The Limits Of Sizism

The Limits Of Sizism

—by , February 15, 2010

I sometimes have trouble looking for shoes. I’m about a size 12 or 13, depending, which is the traditional cusp of what many stores carry. And on occasion, I’ll have some trouble finding a jacket that fits just right, but it’s rare. Then again, I almost never go shopping, so it’s not a big deal.

A lot of people don’t have it so easy. My brother, who is a six-foot four-inch brick shithouse with a shoe size of 17, jokes about “sizism” a lot, which seems tongue-in-cheek until it becomes apparent what extra lengths and costs he has to endure to find shoes that fit, clothes that fit, etc. without getting cobblers and tailors involved.

(An aside: I’m going with “sizism” instead of “sizeism” on this one. You could make the case for either spelling, but I argue that it’s not “raceist,” it’s “racist,” and you still hear that “ce” sound in the pronunciation of “racist.” Dictionary.com prefers “sizeism,” and Merriam-Webster hasn’t weighed in yet.)

Still, that’s a function of capitalism that, while an inconvenience, isn’t necessarily a discrimination issue. There are more socially embarrassing examples which border on discrimination. The long-cited example of airplane seating is one; people have been asked to purchase a second seat or asked to leave the plane based on their weight. Local Jersey hero and filmmaker Kevin Smith, who is a big guy and doesn’t necessarily look like he couldn’t make it into an airplane seat (though I admit I never saw the sequel to Clerks), was taken off a Southwest Airlines flight recently for being too big. I guess he didn’t look famous enough to the flight attendant, because if it were Marlon Brando circa Apocalypse Now, they wouldn’t have said a damn thing. And watch out, Kevin’s got a Twitter account.

Then again, I would like to know what he was doing in coach. The man directed Jay And Silent Bob Strike Back; he should have honorary first-class seats wherever he roams.

While any airline can hide behind “safety” for such a policy, trickier examples abound. Whole Foods recently announced a tiered employee discount program that Arnold Schwarzenegger on the set of Conan The Barbarian couldn’t qualify for. It uses four metrics—tobacco use, BMI, cholesterol and blood pressure—to determine whether an employee is eligible for an additional discount beyond what Whole Foods already provides, up to 30 percent. You can’t smoke, your BMI has to be under a certain metric, good and bad cholesterol within certain ranges, and blood pressure below a certain metric. The worst metric you have, that’s the tier you’re in. So if you have a genetic blood pressure or cholesterol condition but otherwise good health, sorry, no employee discount. And if an employee is overweight, wouldn’t the wise approach be to incentivize that person to buy healthier food so they can lose weight, rather than encourage the people who are already in statistically “healthy” condition to stay there?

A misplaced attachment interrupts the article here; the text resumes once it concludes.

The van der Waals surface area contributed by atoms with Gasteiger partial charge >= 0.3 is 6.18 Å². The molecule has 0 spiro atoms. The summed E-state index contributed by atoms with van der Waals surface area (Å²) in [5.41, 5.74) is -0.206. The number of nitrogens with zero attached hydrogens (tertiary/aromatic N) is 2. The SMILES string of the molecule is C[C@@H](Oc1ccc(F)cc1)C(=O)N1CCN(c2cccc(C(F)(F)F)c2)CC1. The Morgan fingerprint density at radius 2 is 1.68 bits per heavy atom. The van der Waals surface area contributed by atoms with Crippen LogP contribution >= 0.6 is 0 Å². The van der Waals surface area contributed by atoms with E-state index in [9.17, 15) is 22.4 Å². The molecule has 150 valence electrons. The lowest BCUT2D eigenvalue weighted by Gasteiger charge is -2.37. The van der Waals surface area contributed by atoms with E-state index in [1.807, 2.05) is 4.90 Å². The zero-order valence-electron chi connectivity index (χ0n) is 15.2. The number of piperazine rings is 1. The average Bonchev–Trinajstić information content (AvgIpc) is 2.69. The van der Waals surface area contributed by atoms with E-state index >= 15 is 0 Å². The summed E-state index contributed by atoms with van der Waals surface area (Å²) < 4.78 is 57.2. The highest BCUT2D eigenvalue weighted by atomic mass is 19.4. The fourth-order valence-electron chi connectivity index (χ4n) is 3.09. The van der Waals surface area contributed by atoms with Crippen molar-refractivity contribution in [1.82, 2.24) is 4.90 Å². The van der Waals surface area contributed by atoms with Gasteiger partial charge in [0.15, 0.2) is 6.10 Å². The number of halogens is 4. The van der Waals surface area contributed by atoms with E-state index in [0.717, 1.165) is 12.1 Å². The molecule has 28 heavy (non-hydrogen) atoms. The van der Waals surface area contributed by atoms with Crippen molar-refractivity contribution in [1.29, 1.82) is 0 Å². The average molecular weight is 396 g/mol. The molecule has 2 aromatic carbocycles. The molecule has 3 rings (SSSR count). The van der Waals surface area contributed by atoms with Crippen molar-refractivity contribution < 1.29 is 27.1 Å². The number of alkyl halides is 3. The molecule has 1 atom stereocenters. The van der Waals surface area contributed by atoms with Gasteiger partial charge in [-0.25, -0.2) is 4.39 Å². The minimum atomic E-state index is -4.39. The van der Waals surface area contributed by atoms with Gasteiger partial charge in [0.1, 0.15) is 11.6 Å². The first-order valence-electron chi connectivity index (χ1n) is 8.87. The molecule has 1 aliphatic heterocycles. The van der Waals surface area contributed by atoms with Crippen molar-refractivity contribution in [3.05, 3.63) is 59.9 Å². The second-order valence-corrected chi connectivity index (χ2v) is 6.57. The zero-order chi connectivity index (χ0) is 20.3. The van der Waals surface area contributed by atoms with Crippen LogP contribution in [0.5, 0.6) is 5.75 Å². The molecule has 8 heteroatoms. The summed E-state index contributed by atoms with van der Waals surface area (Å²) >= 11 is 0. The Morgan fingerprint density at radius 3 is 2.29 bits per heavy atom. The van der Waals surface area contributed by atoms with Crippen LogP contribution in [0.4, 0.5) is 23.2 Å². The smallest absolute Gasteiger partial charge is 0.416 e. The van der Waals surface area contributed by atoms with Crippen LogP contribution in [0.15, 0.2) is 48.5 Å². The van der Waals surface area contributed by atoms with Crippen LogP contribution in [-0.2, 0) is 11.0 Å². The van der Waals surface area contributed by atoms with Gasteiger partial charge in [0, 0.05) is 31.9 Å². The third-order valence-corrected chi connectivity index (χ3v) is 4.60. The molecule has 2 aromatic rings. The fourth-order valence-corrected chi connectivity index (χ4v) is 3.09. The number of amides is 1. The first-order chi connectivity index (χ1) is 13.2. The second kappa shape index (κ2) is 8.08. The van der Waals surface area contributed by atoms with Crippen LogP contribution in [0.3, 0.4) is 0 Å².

Or you could just keep your nose out of their business and respect their individual liberty.

The grocer out of Austin, TX, openly stated that the purpose of the program was to bring health care costs down for the company, the reasoning being that those who eat healthier cost less to insure. And the policy underscores the elitist attitude that the company consistently tries to simultaneously embrace and deny.

Unlike race or gender, no federal laws against weight discrimination exist. Legislation is being drafted on some local levels, but it’s unlikely that health insurers and other industries will let a bill like that get through their lobbyists. Some individual instances of size discrimination are sensible—I can’t be an astronaut because I’m too tall. And that’s a bummer, but that’s something I suppose I can’t change. Some jobs have size restrictions. But most don’t. Librarians, for instance, should be allowed to be as fat as they want, but there are reports of employees of libraries being told they have to lose weight or lose their jobs.

The predominant approach to size issues is the childish one (for example, the Wikipedia article for “fat acceptance movement” was vandalized at the time of this article’s printing), portrayed as being a self-inflicted problem. It ignores a variety of genetic, child-rearing, environmental and health issues.

Universally stating that people should lose weight is obnoxious and it interferes with their individual liberty, just as stating that no one should smoke cigarettes or drink alcohol (or a host of other things). Encourage people to eat healthier, absolutely, but don’t admonish and don’t change the rules.

    reader responses
  1. My position stands.

    Patrick Slevin on 2/15/2010 at 11:47 PM 

  2. He was flying coach as it was an all-coach one hour flight.

    Stephy on 2/15/2010 at 08:47 PM 


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